Germany's intensive care doctors have called for a two-week hard lockdown in order to avoid overwhelming the health care system.
A mix of hard lockdown, vaccinations and testing is necessary to "prevent intensive care units from being overflowed," the head of the German Interdisciplinary Association for Intensive Care and Emergency Medicine, Christian Karagiannidis, told the Rheinische Post newspaper.
His comments come as Germany battles a third wave of coronavirus infections.
Karagiannidis called on ministers to put an immediate stop to any planned openings in light of the rapid rise in cases. "I ask politicians not to abandon hospital staff," he said.
Reopening plans 'completely inappropriate'
Karagiannidis said the reopening plans, eyed for the weeks and months following Easter, were completely inappropriate and should be withdrawn immediately.
Thomas Strobl, a deputy chairman of German Chancellor Angela Merkel's Christian Democrats, also called for a hard lockdown in the face of rising infections. "The truth is that we would need a short all-encompassing lockdown to stop the rapid spread of mutant B.1.1.7," he told the Stuttgarter Zeitung.
Health officials warned on Friday that the third wave is likely to be more difficult to curb than the previous two, largely because of the more virulent and easily transmitted B.1.1.7 variant.
Spahn: Lockdown needed to avoid 'breaking point'
On Saturday, Health Minister Jens Spahn said Germany needed a strict lockdown to last 10-14 days to reduce the rapid rise of infections caused by the more contagious variant.
"If we look at the numbers, including the developments today, we need another 10-14 days, at least, of properly driving down contacts and movements, a lockdown if you want to call it that, like we had for Easter last year," Spahn said.
On Friday, Spahn said that if Germany did not act now its health system could reach "breaking point" in April.
Earlier this month, Germany eased its restrictions, allowing hairdressers and high street stores to open for business, albeit where customers needed to book by appointments.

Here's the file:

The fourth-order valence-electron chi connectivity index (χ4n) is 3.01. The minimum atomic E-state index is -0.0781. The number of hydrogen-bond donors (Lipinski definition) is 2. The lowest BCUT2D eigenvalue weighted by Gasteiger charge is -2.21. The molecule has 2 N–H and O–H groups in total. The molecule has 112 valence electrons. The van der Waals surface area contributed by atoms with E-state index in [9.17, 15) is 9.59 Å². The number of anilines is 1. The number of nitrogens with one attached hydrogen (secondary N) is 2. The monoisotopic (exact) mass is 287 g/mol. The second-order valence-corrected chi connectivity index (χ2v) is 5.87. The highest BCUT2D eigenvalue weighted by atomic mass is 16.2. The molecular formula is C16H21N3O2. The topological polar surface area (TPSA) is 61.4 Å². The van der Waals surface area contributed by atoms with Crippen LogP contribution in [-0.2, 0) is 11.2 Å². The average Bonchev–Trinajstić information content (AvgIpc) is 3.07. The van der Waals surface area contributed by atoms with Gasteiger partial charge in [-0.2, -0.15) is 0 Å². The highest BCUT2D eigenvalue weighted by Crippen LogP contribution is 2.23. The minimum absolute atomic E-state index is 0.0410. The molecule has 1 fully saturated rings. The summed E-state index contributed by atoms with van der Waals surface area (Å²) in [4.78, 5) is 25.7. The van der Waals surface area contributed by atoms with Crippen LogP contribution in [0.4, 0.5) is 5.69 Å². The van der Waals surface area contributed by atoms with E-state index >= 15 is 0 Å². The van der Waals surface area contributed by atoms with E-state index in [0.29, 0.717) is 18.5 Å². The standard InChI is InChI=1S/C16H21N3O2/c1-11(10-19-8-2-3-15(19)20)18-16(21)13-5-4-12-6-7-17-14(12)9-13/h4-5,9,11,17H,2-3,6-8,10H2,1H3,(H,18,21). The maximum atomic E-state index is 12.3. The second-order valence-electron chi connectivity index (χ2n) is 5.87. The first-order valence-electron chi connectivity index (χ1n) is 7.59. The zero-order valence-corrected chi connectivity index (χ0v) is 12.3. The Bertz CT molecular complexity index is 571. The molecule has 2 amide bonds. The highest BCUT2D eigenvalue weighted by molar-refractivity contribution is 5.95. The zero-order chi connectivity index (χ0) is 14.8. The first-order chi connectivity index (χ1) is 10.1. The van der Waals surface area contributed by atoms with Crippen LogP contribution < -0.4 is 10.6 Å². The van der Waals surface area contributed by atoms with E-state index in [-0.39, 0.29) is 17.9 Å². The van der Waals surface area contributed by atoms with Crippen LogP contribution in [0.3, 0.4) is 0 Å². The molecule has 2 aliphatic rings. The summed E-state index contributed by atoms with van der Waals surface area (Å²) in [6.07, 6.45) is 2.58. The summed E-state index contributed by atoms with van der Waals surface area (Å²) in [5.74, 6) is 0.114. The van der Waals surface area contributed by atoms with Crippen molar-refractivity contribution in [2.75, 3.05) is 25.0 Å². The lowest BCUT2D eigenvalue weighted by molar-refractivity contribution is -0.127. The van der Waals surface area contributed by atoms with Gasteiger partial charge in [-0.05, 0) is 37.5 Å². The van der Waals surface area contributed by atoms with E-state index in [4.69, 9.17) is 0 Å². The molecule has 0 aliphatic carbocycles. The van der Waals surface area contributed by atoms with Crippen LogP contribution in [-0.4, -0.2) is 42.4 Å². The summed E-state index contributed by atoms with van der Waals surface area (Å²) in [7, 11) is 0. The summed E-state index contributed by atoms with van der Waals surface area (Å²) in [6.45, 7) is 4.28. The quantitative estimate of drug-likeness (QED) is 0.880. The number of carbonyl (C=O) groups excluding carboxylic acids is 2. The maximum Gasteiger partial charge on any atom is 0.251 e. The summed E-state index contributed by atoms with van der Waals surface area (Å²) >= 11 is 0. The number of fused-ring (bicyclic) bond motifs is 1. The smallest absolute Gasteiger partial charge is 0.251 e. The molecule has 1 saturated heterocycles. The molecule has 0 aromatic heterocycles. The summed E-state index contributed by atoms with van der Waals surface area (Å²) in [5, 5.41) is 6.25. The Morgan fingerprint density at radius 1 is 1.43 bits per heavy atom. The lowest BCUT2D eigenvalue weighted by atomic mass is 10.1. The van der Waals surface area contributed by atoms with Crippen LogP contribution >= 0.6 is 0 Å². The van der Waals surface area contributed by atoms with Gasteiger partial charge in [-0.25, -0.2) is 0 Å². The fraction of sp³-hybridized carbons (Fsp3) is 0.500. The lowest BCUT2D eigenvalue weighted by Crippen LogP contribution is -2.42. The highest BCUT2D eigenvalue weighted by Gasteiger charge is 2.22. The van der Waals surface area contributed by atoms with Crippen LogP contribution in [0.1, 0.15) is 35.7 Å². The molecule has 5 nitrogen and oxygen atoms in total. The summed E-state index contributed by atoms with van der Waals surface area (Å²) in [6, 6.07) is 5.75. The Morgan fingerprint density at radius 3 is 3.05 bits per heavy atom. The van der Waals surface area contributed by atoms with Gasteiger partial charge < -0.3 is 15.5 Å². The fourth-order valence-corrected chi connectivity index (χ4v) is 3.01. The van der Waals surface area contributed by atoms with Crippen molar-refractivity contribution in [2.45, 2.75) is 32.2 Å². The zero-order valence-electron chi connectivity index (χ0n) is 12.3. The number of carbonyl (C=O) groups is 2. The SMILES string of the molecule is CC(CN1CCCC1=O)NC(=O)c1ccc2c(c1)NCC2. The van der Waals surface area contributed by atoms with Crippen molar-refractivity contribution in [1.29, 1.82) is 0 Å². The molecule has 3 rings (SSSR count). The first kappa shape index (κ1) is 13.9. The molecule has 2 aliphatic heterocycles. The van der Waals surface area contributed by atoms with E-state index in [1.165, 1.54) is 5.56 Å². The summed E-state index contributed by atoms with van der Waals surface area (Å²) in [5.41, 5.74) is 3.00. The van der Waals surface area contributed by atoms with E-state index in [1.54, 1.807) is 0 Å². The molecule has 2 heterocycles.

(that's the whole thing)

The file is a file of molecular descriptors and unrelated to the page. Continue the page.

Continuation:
RKI reports highest incidence rate
The Robert Koch Institute (RKI) for disease control on Saturday reported its highest seven-day incidence rate per 100,000 inhabitants since mid-January. The rate, which stood at 124.9, was just 119 the day before.
RKI chief Lothar Wieler also warned Germans to reduce their social contacts over the Easter holidays. Wieler told reporters on Friday that if sufficient measures aren't taken, the number of new infections per day could reach or exceed 100,000.
Although 10% of the German population has now received a first dose of the vaccine, the gains from vaccinations are being eaten away by the high infection rate, he said.
The comments come as leaders continue to argue over how to curb the latest surge. Last week, following talks between Chancellor Angela Merkel and the 16 state premiers, officials announced a five-day lockdown over the Easter holiday week. The measure, however, was swiftly rescinded in the face of a public backlash.
Germany reported 20,472 new cases and 157 new deaths on Saturday, bringing the respective totals to 2,755,225 and 75,780 since the start of the pandemic.
J&J single dose vaccine set for April
Germany is due to receive the first shipment of Johnson & Johnson's single dose COVID-19 vaccine in mid-April, Health Minister Spahn said, giving the country a further boost after a sluggish start to its rollout.
"It will only be a small delivery at first," Spahn said at an online event, adding he expected around 275,000 doses in the week of April 12.
Soon after "it will then be ramped up to millions of doses, as is the case with all deliveries," Spahn added.
Germany's health chief said that, by May, he expects up to 100,000 medical practices nationwide to be administering vaccines.
lc, jsi/mm (Reuters, dpa, AP)